Some people find that they can work from home just as effectively as from the office – you could save time and money and reduce the impact of your car on the environment. You could also consider setting up your own business and running it from your home.
What benefits will I see as a business from better broadband?
Better broadband will provide many benefits for Norfolk businesses. Better broadband will provide new opportunities for businesses in Norfolk by enabling them to innovate and expand into different markets. It also has the potential to increase efficiency and drive down costs by enabling the use of:
- Cloud computing - this means that business data and software applications are hosted remotely. Many cloud based business applications are now available ranging from basic office software (eg word processing and email) to more sophisticated business software such as customer relationship management systems (used to manage a company’s interactions with its customers). Cloud solutions are highly scaleable so businesses pay on a per user basis for what they actually need. Cloud solutions backup business data and keep it secure, and data can be accessed from anywhere using an internet connection
- Voice over internet (VoIP) communication systems which enable basic call routing and voicemail through to video conferencing
- Collaborative working using shared workspaces to work together on documents and share whiteboards in a completely paperless way. Web conferencing enables businesses to meet in real time and share desktops
- Social media - use Facebook and Twitter, for example, to market brands and interact with customers
- Data transfer - upload latest content quickly and effectively to keep ecommerce and other websites up to date. Send and receive large files (eg complex plans and drawings, videos etc)
- Remote data storage - backup business data automatically and regularly to a remote and secure location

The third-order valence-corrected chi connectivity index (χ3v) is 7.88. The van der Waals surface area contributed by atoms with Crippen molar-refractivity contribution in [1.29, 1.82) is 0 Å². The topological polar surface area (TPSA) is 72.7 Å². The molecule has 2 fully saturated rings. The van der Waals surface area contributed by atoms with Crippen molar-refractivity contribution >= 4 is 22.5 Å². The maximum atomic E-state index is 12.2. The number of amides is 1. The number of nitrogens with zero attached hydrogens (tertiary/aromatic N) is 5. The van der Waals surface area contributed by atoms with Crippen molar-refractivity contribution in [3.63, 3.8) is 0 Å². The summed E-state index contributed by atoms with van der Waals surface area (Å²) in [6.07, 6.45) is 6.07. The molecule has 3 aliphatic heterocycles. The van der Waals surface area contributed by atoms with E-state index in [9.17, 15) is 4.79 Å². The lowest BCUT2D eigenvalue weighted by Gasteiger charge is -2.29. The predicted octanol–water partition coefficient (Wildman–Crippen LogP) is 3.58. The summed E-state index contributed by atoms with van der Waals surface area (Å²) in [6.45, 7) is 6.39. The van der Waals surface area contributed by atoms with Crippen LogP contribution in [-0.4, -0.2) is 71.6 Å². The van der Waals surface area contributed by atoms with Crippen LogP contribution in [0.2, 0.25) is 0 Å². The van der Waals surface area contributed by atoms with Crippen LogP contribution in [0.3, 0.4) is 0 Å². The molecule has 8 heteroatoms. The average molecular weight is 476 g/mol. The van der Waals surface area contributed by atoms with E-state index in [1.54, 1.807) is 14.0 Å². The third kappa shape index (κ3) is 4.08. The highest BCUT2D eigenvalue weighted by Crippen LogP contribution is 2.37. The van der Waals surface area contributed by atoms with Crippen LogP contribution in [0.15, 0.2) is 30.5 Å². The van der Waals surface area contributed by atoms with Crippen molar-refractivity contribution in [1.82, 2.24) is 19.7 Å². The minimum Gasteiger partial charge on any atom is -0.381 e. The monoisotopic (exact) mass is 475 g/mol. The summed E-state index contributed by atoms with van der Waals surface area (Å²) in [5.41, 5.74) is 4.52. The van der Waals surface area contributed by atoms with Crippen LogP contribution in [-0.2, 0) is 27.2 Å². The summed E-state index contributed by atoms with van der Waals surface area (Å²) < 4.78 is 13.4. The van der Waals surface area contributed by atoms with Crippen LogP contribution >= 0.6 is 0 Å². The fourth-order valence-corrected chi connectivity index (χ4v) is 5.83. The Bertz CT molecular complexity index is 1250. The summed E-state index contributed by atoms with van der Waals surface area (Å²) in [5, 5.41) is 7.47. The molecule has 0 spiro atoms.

- Flexible working - work from the office, from the home or on the move in a way and at a time that meets your business, and employee, needs
In fact, independent studies say that the Better Broadband programme is expected to deliver an additional 1,337 jobs and £88 million Gross Value Added to Norfolk over 10 years.
Why is Norfolk lagging behind other parts of the country when it comes to better broadband?
It’s made commercial sense for broadband infrastructure providers to service cities and larger towns across the country first. Cities and larger towns have lots of potential customers who tend to live closely together so the infrastructure can be concentrated in smaller physical areas.
Broadband infrastructure providers are now tending to look at the more rural parts of the country to see if it makes commercial sense to extend into these areas. However, there will always be locations, particularly in rural areas, where there isn’t a sustainable commercial business case for the full investment required – the government has recognised this and has encouraged councils like Norfolk County Council to bid for money to bring better broadband to everyone.